True Crime Book Reviews

Released: Nov. 15, 2015

"An urgent but evenhanded treatise that deserves a wide readership."
In Norwegian-born attorney Turrettini's dispiriting estimation, there are plenty of lone wolves out there, young men—almost always young men—so disconnected from the world that killing is the only form of self-expression they think is left to them. Read full book review >
THE CON MEN by Terry Williams
Released: Nov. 10, 2015

"A thoroughly researched academic study accessible to general readers."
Two sociology professors' survey of New York con artists and how these reviled but crafty opportunists manage to make a living in the city's informal economy. Read full book review >

THEY ALL LOVE JACK by Bruce Robinson
Released: Oct. 13, 2015

"A ripping good read, strange, suggestive, and memorable."
A wild ride down the back alleys of London in the service of "Ripperology." Read full book review >
Released: Oct. 5, 2015

"Besides recounting years of subterfuge, media hype, greed, and fraud, Eatwell throws light on Victorian and Edwardian society: aristocratic entitlement and power, numbing poverty, political corruption, and many secret lives."
The tale of a sensational trial that riveted Edwardian England for more than a decade. Read full book review >
BLACK FLAGS by Joby Warrick
Released: Sept. 29, 2015

"Warrick stops short of offering policy solutions, but he provides a valuable, readable introduction to a pressing international security threat."
Crisply written, chilling account of the personalities behind the emergence of the Islamic State, or ISIS. Read full book review >

Released: Sept. 22, 2015

"A bleak but thoughtful look at the curse of urban violence, both its causalities and its long-term effects."
A shocking tale of a mistaken-identity multiple murder and its aftermath. Read full book review >
THE RISING by Ryan D'Agostino
Released: Sept. 15, 2015

"True crime and human perseverance merge in this engrossing chronicle of a small-town atrocity."
A chilling examination of the 2007 slaughter of a Connecticut family and how the sole survivor carried on. Read full book review >
A IS FOR ARSENIC by Kathryn Harkup
Released: Sept. 8, 2015

"The addition of real-life cases and comparisons to Christie's works make this a nice little murder mystery of its own. Fear not, she's careful not to spoil the endings of the classic novels."
Chemist Harkup's first book is the product of her passion for the work of Agatha Christie and her broad knowledge and research in the matter of poisons. Read full book review >
Idolatry, Leadership, and Terrorism by Phillip Williams
Released: Sept. 7, 2015

"A thoughtful if unfortunately truncated analysis of modern terrorism."
Debut author Williams confronts the violent emergence of terrorism by appraising its root causes in modernity itself. Read full book review >
Released: Sept. 1, 2015

"Useful for anyone with a horse in the race regarding law enforcement—in other words, most American citizens."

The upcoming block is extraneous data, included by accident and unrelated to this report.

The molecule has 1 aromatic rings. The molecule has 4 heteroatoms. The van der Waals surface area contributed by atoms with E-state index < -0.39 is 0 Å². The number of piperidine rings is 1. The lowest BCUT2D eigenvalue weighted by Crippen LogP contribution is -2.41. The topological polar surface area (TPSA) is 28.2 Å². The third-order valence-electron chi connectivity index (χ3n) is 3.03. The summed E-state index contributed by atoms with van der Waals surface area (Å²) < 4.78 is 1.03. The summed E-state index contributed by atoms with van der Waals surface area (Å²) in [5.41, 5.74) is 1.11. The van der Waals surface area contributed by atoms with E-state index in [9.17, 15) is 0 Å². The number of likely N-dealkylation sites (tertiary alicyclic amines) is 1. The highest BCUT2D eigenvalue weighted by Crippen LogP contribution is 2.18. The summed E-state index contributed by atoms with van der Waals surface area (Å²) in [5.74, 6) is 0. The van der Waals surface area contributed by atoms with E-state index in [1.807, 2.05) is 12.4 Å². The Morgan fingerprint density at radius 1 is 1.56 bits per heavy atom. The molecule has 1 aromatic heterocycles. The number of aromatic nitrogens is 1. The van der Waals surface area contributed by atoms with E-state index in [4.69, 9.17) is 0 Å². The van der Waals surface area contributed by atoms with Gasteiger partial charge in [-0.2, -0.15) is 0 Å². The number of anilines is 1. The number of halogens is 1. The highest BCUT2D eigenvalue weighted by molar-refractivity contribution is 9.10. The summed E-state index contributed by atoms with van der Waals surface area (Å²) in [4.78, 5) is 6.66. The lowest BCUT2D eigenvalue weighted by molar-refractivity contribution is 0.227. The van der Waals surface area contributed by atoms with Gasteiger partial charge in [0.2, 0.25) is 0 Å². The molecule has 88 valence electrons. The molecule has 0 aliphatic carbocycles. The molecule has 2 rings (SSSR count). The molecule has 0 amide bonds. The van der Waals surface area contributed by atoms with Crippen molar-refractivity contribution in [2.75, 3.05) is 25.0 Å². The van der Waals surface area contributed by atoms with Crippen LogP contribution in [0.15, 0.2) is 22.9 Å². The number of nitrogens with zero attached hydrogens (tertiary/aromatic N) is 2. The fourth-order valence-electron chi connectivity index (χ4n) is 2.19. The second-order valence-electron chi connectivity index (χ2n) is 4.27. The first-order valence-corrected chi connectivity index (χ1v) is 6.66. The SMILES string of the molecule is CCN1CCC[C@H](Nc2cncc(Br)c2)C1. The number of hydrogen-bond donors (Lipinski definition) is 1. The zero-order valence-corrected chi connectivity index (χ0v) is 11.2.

A handbook for making sense of America's approach to crime and incarceration and its effect on communities across the country. Read full book review >
SHOTS ON THE BRIDGE by Ronnie Greene
Released: Aug. 18, 2015

"A poignant and skillful examination of a case that adds to the ongoing public debate about corrupt police practices, the militarization of local law enforcement, and convoluted legal decisions."
Associated Press investigative journalist Greene (Night Fire: Big Oil, Poison Air, and Margie Richard's Fight to Save Her Town, 2009) examines the shockingly overlooked case of police brutality that left six unarmed citizens shot during the chaotic aftermath of Hurricane Katrina.Read full book review >
BLUE by Joe Domanick
Released: Aug. 11, 2015

"Sprawling, engrossing, and highly relevant to the ongoing controversies about policing post-Ferguson, which Domanick addresses in an epilogue."
An incisive examination of American policing, using a tumultuous two decades in Los Angeles as a lens. Read full book review >
Kirkus Interview
Jason Gay
November 17, 2015

In the 1990s, copies of Richard Carlson’s Don't Sweat the Small Stuff (and its many sequels) were seemingly everywhere, giving readers either the confidence to prioritize their stresses or despondence over the slender volume’s not addressing their particular set of problems. While not the first book of its kind, it kicked open the door for an industry of self-help, worry-reduction advice guides. In his first book, Little Victories, Wall Street Journal sports columnist Gay takes less of a guru approach, though he has drawn an audience of readers appreciative of reportage that balances insights with a droll, self-deprecating outlook. He occasionally focuses his columns on “the Rules” (of Thanksgiving family touch football, the gym, the office holiday party, etc.), which started as a genial poke in the eye at the proliferation of self-help books and, over time, came to explore actual advice “both practical and ridiculous” and “neither perfect nor universal.” The author admirably combines those elements in every piece in the book. View video >